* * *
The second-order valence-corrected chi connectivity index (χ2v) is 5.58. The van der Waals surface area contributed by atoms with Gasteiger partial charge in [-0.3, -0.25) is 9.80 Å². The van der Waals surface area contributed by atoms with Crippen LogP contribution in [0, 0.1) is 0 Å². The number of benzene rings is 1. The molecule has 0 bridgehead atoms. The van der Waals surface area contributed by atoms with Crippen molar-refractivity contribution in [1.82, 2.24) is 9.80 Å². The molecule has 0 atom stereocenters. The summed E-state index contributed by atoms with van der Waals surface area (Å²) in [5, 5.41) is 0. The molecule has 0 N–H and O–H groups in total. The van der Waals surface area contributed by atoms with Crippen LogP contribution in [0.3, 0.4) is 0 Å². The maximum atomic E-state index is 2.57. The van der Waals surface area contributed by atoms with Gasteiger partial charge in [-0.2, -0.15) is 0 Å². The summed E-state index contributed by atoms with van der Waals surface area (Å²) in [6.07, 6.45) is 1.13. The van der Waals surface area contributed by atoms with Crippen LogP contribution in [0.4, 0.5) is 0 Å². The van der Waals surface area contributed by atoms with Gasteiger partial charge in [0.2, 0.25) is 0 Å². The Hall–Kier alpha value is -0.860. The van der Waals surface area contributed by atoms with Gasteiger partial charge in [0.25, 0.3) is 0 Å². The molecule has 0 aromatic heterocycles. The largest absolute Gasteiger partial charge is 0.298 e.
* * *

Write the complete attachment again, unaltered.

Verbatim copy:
The second-order valence-corrected chi connectivity index (χ2v) is 5.58. The van der Waals surface area contributed by atoms with Gasteiger partial charge in [-0.3, -0.25) is 9.80 Å². The van der Waals surface area contributed by atoms with Crippen LogP contribution in [0, 0.1) is 0 Å². The number of benzene rings is 1. The molecule has 0 bridgehead atoms. The van der Waals surface area contributed by atoms with Crippen molar-refractivity contribution in [1.82, 2.24) is 9.80 Å². The molecule has 0 atom stereocenters. The summed E-state index contributed by atoms with van der Waals surface area (Å²) in [5, 5.41) is 0. The molecule has 0 N–H and O–H groups in total. The van der Waals surface area contributed by atoms with Crippen LogP contribution in [0.3, 0.4) is 0 Å². The maximum atomic E-state index is 2.57. The van der Waals surface area contributed by atoms with Gasteiger partial charge in [-0.2, -0.15) is 0 Å². The summed E-state index contributed by atoms with van der Waals surface area (Å²) in [6.07, 6.45) is 1.13. The van der Waals surface area contributed by atoms with Crippen LogP contribution in [0.4, 0.5) is 0 Å². The van der Waals surface area contributed by atoms with Gasteiger partial charge in [0.2, 0.25) is 0 Å². The Hall–Kier alpha value is -0.860. The van der Waals surface area contributed by atoms with Gasteiger partial charge in [0.25, 0.3) is 0 Å². The molecule has 0 aromatic heterocycles. The largest absolute Gasteiger partial charge is 0.298 e.